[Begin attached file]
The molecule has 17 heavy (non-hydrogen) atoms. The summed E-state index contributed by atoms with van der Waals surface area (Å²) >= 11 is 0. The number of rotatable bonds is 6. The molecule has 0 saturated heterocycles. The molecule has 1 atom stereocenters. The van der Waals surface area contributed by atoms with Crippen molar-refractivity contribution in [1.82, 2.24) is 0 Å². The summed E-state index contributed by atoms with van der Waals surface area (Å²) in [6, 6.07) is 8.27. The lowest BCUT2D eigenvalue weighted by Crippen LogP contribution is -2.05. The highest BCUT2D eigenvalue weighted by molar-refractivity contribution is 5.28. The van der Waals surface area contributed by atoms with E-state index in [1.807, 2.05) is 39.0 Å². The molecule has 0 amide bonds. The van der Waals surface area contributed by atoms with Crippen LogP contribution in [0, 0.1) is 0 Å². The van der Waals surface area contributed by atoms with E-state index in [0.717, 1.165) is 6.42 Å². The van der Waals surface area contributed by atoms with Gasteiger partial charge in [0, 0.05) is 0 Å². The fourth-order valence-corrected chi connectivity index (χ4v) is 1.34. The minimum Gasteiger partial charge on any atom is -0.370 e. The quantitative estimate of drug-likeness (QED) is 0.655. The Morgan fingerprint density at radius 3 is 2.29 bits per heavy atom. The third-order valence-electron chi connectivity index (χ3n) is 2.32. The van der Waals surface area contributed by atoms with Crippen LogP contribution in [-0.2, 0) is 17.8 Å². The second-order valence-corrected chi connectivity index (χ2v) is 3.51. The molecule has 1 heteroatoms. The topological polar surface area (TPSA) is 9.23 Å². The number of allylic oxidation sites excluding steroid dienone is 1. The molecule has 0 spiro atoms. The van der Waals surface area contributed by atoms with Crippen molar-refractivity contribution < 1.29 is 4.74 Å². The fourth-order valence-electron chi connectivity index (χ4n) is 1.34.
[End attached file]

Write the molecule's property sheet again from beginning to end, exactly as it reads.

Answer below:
The molecule has 17 heavy (non-hydrogen) atoms. The summed E-state index contributed by atoms with van der Waals surface area (Å²) >= 11 is 0. The number of rotatable bonds is 6. The molecule has 0 saturated heterocycles. The molecule has 1 atom stereocenters. The van der Waals surface area contributed by atoms with Crippen molar-refractivity contribution in [1.82, 2.24) is 0 Å². The summed E-state index contributed by atoms with van der Waals surface area (Å²) in [6, 6.07) is 8.27. The lowest BCUT2D eigenvalue weighted by Crippen LogP contribution is -2.05. The highest BCUT2D eigenvalue weighted by molar-refractivity contribution is 5.28. The van der Waals surface area contributed by atoms with E-state index in [1.807, 2.05) is 39.0 Å². The molecule has 0 amide bonds. The van der Waals surface area contributed by atoms with Crippen LogP contribution in [0, 0.1) is 0 Å². The van der Waals surface area contributed by atoms with E-state index in [0.717, 1.165) is 6.42 Å². The van der Waals surface area contributed by atoms with Gasteiger partial charge in [0, 0.05) is 0 Å². The fourth-order valence-corrected chi connectivity index (χ4v) is 1.34. The minimum Gasteiger partial charge on any atom is -0.370 e. The quantitative estimate of drug-likeness (QED) is 0.655. The Morgan fingerprint density at radius 3 is 2.29 bits per heavy atom. The third-order valence-electron chi connectivity index (χ3n) is 2.32. The van der Waals surface area contributed by atoms with Crippen LogP contribution in [-0.2, 0) is 17.8 Å². The second-order valence-corrected chi connectivity index (χ2v) is 3.51. The molecule has 1 heteroatoms. The topological polar surface area (TPSA) is 9.23 Å². The number of allylic oxidation sites excluding steroid dienone is 1. The molecule has 0 spiro atoms. The van der Waals surface area contributed by atoms with Crippen molar-refractivity contribution < 1.29 is 4.74 Å². The fourth-order valence-electron chi connectivity index (χ4n) is 1.34.